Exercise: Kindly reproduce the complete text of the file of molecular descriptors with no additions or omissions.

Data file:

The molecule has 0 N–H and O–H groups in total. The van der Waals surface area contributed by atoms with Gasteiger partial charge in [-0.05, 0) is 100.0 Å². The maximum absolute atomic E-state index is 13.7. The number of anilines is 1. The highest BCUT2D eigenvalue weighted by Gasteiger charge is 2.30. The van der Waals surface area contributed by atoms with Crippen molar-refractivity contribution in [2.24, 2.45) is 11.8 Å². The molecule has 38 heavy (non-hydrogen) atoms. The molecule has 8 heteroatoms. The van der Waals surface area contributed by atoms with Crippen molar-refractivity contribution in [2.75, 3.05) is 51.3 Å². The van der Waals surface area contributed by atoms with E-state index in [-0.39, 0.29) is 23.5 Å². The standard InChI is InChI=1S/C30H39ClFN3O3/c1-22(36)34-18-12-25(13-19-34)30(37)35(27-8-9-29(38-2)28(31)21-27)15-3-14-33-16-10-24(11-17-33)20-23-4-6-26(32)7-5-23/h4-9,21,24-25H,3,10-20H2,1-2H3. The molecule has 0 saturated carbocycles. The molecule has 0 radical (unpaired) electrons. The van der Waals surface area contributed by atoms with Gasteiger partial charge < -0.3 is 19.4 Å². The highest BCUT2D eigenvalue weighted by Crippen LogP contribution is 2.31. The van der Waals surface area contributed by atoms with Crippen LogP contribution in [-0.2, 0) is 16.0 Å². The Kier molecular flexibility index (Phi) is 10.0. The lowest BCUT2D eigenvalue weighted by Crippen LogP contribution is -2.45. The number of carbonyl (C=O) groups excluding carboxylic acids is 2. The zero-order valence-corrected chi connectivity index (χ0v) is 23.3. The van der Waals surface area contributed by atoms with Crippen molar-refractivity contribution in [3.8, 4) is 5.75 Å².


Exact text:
The molecule has 0 N–H and O–H groups in total. The van der Waals surface area contributed by atoms with Gasteiger partial charge in [-0.05, 0) is 100.0 Å². The maximum absolute atomic E-state index is 13.7. The number of anilines is 1. The highest BCUT2D eigenvalue weighted by Gasteiger charge is 2.30. The van der Waals surface area contributed by atoms with Crippen molar-refractivity contribution in [2.24, 2.45) is 11.8 Å². The molecule has 38 heavy (non-hydrogen) atoms. The molecule has 8 heteroatoms. The van der Waals surface area contributed by atoms with Crippen molar-refractivity contribution in [2.75, 3.05) is 51.3 Å². The van der Waals surface area contributed by atoms with E-state index in [-0.39, 0.29) is 23.5 Å². The standard InChI is InChI=1S/C30H39ClFN3O3/c1-22(36)34-18-12-25(13-19-34)30(37)35(27-8-9-29(38-2)28(31)21-27)15-3-14-33-16-10-24(11-17-33)20-23-4-6-26(32)7-5-23/h4-9,21,24-25H,3,10-20H2,1-2H3. The molecule has 0 saturated carbocycles. The molecule has 0 radical (unpaired) electrons. The van der Waals surface area contributed by atoms with Gasteiger partial charge < -0.3 is 19.4 Å². The highest BCUT2D eigenvalue weighted by Crippen LogP contribution is 2.31. The van der Waals surface area contributed by atoms with Crippen LogP contribution in [-0.2, 0) is 16.0 Å². The Kier molecular flexibility index (Phi) is 10.0. The lowest BCUT2D eigenvalue weighted by Crippen LogP contribution is -2.45. The number of carbonyl (C=O) groups excluding carboxylic acids is 2. The zero-order valence-corrected chi connectivity index (χ0v) is 23.3. The van der Waals surface area contributed by atoms with Crippen molar-refractivity contribution in [3.8, 4) is 5.75 Å².